by Aleks Prochera
figures by Corena Loeb

Imagine working in a factory as part of a logistic team whose job is to coordinate and oversee the flow of incoming materials. It’s a 24/7 job – you don’t know what will be delivered or when, but regardless of the nature of the shipment, you have to deal with it. Additionally, you must be in constant contact with many other departments – the transportation team, the upper management, the security division. Sounds intense, right? Yet this is the job that must be dutifully performed by enteric neurons, specialized cells that innervate practically every inch of your gut. Every day these cells face the heroic task of managing the flow of diverse materials that enter your stomach (Figure 1). From digestion, through the extraction of fluids and nutrients to the elimination of waste, all these processes are overseen by enteric neurons. And although this sounds like a full-time job, a new study in the journal Cell shows these cells have another gig on the side: enteric neurons get their hands dirty in the protection of the gut against microbial invaders. The research published in January sheds new light on how these gut neurons contribute to our general health.

Figure 1: The intestine – a bustling, busy factory. Enteric neurons (in purple, seen here directing food trucks through the digestive system) are the logistic team that ensures the smooth operation of the gut. They coordinate transport as well as digestion and processing of ingested food. Goblet cells (in green) are among many cell types that protect the intestine against pathogenic invaders. They generate the mucosal layer, which prevents microbial entry into the gut.   

The gut: the Wild West of the body 

The intestine is a wild, occasionally dangerous, site in your body. It is colonized by an ecosystem of microorganisms that are beneficial for your health and is also exposed to a whole swathe of potentially harmful pathogens, such as Salmonella, that can hijack the food we eat. In order to ensure a peaceful existence with the beneficial microbes while preventing an attack from pathogenic invaders, the gut is armed with various tools that maintain a healthy environment.

The first obstacle a would-be invader encounters in the intestine is an actual physical barrier. Produced by a specialized cell type known as Goblet cells, this protective layer made of mucus separates the wall of the intestine from the contents of the gut (Figure 1). What allows this mucus barrier to ward off any potential intruders is its composition – large, bulky proteins physically prevent microorganisms from invading the gut while other factors called antimicrobial peptides kill microorganisms that come too close to the gut wall. Even though scientists have long studied this first line of defense, it turned out that formation of the mucus layer still holds many surprises. One such surprise – the involvement of enteric neurons – has recently been discovered by a group of scientists from Yale.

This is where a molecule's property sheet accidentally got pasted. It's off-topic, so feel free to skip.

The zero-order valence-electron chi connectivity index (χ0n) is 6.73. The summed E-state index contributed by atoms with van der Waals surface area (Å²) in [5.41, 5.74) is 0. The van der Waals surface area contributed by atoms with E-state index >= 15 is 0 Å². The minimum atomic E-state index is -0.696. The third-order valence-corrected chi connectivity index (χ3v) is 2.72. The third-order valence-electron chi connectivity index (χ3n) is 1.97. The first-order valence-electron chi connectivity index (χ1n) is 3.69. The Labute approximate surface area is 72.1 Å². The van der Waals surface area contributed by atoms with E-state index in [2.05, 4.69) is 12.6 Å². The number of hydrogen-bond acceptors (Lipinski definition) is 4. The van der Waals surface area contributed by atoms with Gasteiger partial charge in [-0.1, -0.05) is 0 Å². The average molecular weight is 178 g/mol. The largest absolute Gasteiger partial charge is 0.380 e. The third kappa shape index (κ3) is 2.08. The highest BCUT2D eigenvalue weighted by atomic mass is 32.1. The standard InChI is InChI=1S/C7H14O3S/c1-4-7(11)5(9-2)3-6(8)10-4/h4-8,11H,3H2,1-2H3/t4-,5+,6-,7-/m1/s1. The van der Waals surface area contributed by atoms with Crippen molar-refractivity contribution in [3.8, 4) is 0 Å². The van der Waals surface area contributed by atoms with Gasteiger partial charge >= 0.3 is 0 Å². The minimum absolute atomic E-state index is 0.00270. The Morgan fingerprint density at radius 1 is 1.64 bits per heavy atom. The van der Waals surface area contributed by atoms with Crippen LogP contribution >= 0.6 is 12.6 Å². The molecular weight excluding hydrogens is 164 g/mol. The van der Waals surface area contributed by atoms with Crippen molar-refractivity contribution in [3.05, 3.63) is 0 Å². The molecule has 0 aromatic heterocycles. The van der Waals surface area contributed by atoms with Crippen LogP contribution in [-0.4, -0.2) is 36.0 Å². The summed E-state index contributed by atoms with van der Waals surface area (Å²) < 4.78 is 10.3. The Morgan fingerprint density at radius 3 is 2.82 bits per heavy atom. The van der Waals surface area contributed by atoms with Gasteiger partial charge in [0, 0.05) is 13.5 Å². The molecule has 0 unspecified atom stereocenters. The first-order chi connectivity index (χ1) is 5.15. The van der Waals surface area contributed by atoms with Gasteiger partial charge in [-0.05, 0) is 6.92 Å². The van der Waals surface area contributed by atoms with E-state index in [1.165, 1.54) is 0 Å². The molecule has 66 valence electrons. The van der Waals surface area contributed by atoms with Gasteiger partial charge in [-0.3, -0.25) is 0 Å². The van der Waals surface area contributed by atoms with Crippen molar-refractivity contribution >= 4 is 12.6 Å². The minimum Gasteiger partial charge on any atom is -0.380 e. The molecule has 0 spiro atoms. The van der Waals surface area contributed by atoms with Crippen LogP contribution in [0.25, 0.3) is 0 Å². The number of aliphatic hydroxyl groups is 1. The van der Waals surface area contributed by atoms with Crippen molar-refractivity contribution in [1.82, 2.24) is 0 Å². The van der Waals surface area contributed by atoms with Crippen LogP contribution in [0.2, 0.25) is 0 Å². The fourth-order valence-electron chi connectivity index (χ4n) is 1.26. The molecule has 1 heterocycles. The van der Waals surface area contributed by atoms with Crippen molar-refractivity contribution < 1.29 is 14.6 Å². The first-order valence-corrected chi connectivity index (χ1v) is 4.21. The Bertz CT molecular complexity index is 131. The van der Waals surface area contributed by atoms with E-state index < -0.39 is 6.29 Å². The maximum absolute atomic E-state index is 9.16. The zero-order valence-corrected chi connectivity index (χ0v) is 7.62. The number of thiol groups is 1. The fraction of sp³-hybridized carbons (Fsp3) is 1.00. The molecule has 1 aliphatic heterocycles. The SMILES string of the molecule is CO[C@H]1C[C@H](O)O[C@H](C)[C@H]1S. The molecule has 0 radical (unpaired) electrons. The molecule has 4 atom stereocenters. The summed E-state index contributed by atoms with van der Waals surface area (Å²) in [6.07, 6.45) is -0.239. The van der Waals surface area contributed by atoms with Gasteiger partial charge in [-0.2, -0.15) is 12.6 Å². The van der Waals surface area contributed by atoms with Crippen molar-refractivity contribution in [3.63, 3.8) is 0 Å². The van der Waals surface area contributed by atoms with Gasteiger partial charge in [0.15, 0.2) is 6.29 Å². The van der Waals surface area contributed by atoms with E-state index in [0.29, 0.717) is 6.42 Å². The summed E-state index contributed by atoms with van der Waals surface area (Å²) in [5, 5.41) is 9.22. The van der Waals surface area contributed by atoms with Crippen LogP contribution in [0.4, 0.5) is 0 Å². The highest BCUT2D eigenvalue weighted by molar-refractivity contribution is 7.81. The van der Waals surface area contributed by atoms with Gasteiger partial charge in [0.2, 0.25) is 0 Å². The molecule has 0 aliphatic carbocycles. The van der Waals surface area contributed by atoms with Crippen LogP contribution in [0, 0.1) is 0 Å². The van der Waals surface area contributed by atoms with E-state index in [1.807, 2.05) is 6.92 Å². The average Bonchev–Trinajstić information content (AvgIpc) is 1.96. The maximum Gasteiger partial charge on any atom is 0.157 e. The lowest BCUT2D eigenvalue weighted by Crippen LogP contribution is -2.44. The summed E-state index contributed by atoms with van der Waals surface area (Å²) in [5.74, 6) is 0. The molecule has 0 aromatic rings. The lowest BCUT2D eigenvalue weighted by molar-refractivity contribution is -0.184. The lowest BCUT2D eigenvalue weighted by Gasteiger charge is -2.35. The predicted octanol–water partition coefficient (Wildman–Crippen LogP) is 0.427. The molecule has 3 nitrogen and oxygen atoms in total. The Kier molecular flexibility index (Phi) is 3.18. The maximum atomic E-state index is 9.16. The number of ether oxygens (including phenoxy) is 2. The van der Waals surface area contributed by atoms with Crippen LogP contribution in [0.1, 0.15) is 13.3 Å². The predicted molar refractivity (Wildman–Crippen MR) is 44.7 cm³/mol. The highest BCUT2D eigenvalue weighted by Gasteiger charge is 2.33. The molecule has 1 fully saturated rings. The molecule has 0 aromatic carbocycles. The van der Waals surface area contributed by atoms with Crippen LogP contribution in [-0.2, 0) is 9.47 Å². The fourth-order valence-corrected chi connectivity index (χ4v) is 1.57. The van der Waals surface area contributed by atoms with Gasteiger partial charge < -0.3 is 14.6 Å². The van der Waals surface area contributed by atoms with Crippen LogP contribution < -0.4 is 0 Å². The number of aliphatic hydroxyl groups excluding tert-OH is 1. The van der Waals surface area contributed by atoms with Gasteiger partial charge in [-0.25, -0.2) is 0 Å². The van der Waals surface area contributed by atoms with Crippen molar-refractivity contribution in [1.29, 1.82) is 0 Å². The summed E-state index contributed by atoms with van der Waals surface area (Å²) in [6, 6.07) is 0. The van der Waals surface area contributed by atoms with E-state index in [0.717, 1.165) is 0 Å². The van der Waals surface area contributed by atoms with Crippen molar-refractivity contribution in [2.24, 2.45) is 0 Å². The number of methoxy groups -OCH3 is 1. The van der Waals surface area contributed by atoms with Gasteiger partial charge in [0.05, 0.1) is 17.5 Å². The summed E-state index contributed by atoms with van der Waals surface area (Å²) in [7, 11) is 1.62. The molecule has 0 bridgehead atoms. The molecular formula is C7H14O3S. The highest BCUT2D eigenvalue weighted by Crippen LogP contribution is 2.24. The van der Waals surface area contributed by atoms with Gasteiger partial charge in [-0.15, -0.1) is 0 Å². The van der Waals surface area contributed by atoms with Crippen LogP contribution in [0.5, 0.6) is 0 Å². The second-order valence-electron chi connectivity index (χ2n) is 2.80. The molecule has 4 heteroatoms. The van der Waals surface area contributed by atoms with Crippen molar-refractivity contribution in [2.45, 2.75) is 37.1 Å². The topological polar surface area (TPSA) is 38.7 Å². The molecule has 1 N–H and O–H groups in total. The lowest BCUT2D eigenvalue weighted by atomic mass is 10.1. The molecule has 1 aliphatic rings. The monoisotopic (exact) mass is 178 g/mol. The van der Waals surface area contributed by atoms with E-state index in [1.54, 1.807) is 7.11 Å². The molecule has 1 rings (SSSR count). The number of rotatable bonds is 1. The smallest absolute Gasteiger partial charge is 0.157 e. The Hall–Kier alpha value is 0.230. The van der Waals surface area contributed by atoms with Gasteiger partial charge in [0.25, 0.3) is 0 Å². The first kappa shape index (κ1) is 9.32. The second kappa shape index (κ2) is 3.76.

Wearing two hats: logistic coordinators by day, security guards by night 

The story begins with the protein IL-18, one of the many chemical messengers, or cytokines, used for communication between various cells. IL-18 was initially described as a protein secreted by a specific flavor of immune cell to induce an inflammatory response, but recent studies have demonstrated it is also produced by other cell types, including intestinal barrier cells called epithelial cells. 

Since its discovery, scientists have learned a great deal about the role IL-18 plays in various circumstances. For example, scientific papers published in the last few years have suggested that the cytokine is crucial for protection against intestinal invaders. Compared to normal mice, laboratory mice that cannot produce IL-18 suffered more severe infection when exposed to Salmonella bacteria (Figure 2). This fascinating discovery raised many new questions: what cell types release IL-18 to protect mice against Salmonella, and what specific information are these cells communicating?

Figure 2: IL-18 is necessary for protection against intestinal infection. Mice genetically modified to lack IL-18 in all cells (right) experience more severe Salmonella infection as compared to the normal laboratory mice (left).